- About Knowledge Translation. [http://www.cihr-irsc.gc.ca/e/29418.html]
- Kitson AL: The need for systems change: reflections on knowledge translation and organizational change. J Adv Nurs. 2009, 65: 12p.View ArticleGoogle Scholar
- Entwistle VA, Beech N: Addressing complex healthcare problems in diverse settings: Insights from activity theory. Soc Sci Med. 2012, 74: 8p.Google Scholar
- Armstrong R, Waters E, Roberts H, Oliver S, Popay J: The role and theoretical evolution of knowledge translation and exchange in public health. J Public Health. 2006, 28: 384-389. 10.1093/pubmed/fdl072.View ArticleGoogle Scholar
- Lavis JN: Research, public policymaking, and knowledge-translation processes: Canadian efforts to build bridges. J Contin Educ Health Prof. 2006, 26: 37-45. 10.1002/chp.49.View ArticlePubMedGoogle Scholar
- Brouwers M, Grimshaw J, Johnson D, Klein G, Lavis JN, Legare F, Majumdar SR, McKibbon KA, Sales AE, Stacey D, Straus SE: Core competencies in the science and practice of knowledge translation: description of a Canadian strategic training initiative. Implement Sci. 2011, 6: 127-10.1186/1748-5908-6-127.View ArticlePubMedPubMed CentralGoogle Scholar
- McWilliam C, Kothari A, Ward-Griffin C, Forbes D, Leipert B, Collaboration SWCCACHC: Evolving the theory and praxis of knowledge translation through social interaction: a social phenomenological study. Implement Sci. 2009, 4: 26-10.1186/1748-5908-4-26.View ArticlePubMedPubMed CentralGoogle Scholar
- Campbell B: Applying knowledge to generate action: A community-based knowledge translation framework. J Contin Educ Health Prof. 2010, 30: 65-71. 10.1002/chp.20058.View ArticlePubMedGoogle Scholar
- Murphy K, Fafard P: Taking Power, Politics, and Policy Problems Seriously. J Urban Health. 2012, 89: 10p.Google Scholar
- Lencucha R, Kothari A, Hamel N: Extending collaborations for knowledge translation: Lessons from the community-based participatory research literature. Evidence & Policy. 2010, 6: 61-75. 10.1332/174426410X483006.View ArticleGoogle Scholar
- McCormack B, Kitson A, Harvey G, Rycroft-Malone J, Titchen A, Seers K: Getting evidence into practice: the meaning of ‘context’. J Adv Nurs. 2002, 38: 94-104. 10.1046/j.1365-2648.2002.02150.x.View ArticlePubMedGoogle Scholar
- Dobbins M, DeCorby K, Twiddy T: A Knowledge Transfer Strategy for Public Health Decision Makers. Worldviews Evid Based Nurs. 2004, 1: 120-128. 10.1111/j.1741-6787.2004.t01-1-04009.x.View ArticlePubMedGoogle Scholar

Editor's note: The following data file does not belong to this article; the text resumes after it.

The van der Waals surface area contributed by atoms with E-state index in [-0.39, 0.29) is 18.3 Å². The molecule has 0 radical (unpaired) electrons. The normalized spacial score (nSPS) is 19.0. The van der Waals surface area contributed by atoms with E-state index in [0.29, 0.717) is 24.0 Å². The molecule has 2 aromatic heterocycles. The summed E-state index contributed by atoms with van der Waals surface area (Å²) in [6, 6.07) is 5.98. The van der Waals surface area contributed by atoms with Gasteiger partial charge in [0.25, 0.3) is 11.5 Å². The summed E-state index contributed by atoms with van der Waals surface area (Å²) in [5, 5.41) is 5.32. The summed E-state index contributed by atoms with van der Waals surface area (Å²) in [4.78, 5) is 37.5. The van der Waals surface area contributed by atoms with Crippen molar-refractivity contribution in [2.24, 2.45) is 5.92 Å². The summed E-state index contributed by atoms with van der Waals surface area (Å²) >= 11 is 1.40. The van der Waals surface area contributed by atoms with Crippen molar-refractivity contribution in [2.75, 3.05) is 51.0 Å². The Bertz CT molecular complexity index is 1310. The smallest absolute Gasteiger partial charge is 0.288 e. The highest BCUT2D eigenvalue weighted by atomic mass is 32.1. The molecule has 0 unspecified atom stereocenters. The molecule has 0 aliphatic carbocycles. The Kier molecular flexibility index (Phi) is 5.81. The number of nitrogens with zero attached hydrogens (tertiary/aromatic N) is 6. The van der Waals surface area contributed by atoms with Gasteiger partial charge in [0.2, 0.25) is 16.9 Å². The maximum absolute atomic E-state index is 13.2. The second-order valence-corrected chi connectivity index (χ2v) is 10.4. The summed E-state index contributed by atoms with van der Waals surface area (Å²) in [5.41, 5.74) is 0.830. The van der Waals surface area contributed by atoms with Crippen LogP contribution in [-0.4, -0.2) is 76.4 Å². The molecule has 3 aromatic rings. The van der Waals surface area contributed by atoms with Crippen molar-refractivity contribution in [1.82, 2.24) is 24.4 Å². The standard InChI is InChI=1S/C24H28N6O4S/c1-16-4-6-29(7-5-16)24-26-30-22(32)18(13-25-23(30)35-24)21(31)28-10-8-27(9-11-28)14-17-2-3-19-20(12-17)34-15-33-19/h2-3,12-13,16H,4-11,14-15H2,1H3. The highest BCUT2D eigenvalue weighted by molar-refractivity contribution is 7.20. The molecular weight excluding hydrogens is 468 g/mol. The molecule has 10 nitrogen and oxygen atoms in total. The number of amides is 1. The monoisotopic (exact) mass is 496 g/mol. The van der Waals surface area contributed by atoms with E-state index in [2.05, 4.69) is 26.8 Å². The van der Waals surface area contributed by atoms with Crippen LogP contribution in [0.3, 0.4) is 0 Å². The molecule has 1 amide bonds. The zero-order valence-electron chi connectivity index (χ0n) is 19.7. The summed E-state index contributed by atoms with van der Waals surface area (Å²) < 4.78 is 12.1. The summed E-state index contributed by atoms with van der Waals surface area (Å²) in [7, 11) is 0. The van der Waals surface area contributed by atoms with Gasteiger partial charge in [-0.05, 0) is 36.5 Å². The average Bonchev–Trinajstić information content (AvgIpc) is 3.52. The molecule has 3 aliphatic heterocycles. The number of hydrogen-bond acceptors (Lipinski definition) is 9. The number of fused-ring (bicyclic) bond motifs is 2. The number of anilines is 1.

- Kindig DA: Understanding Population Health Terminology. Milbank Q. 2007, 85: 139-161. 10.1111/j.1468-0009.2007.00479.x.View ArticlePubMedPubMed CentralGoogle Scholar
- Kemp CB: Public Health in the Age of Health Care Reform. Prev Chronic Dis. 2012, 9: 120151.View ArticleGoogle Scholar
- Gostin LO, Jacobson PD, Record KL, Hardcastle LE: Restoring Health to Health Reform: Integrating Medicine and Public Health to Advance the Population’s Well-Being. U Pa L Rev. 2010, 159: 1777.Google Scholar
- Hoon-Leahy C-E, Newbury JL, Kitson AL, Whitford DJ, Wilson A, Karnon J, Baker J, Beilby JJ: The LINKIN Health Census process: design and implementation. BMC Health Serv Res. 2012, 12: 321-10.1186/1472-6963-12-321.View ArticlePubMedPubMed CentralGoogle Scholar
- Lightfoot N, Strasser R, Maar M, Jacklin K: Challenges and Rewards of Health Research in Northern, Rural, and Remote Communities. Ann Epidemiol. 2008, 18: 8p.View ArticleGoogle Scholar
- Mitton C, Adair CE, McKenzie E, Patten SB, Perry BW: Knowledge Transfer and Exchange: Review and Synthesis of the Literature. Milbank Q. 2007, 85: 729-768. 10.1111/j.1468-0009.2007.00506.x.View ArticlePubMedPubMed CentralGoogle Scholar
- Estabrooks CA, Thompson DS, Lovely JJE, Hofmeyer A: A guide to knowledge translation theory. J Contin Educ Health Prof. 2006, 26: 12p.View ArticleGoogle Scholar
- Rogers EM: Diffusion of Innovations. 1995, New York: Free Press, 5Google Scholar
- Van De Ven AH, Angle HL: Research on the Management of Innovation: The Minnesota Studies. 2000, London: Oxford University PressGoogle Scholar
- Michie S: Designing and implementing behaviour change interventions to improve population health. J Health Serv Res Policy. 2008, 13: 64-69. 10.1258/jhsrp.2008.008014.View ArticlePubMedGoogle Scholar
- Michie S, Van Stralen M, West R: The behaviour change wheel: A new method for characterising and designing behaviour change interventions. Implement Sci. 2011, 6: 42-10.1186/1748-5908-6-42.View ArticlePubMedPubMed CentralGoogle Scholar
- Bandura A: Perceived self-efficacy in the exercise of control over AIDS infection. Eval Program Plann. 1990, 13: 9-17. 10.1016/0149-7189(90)90004-G.View ArticleGoogle Scholar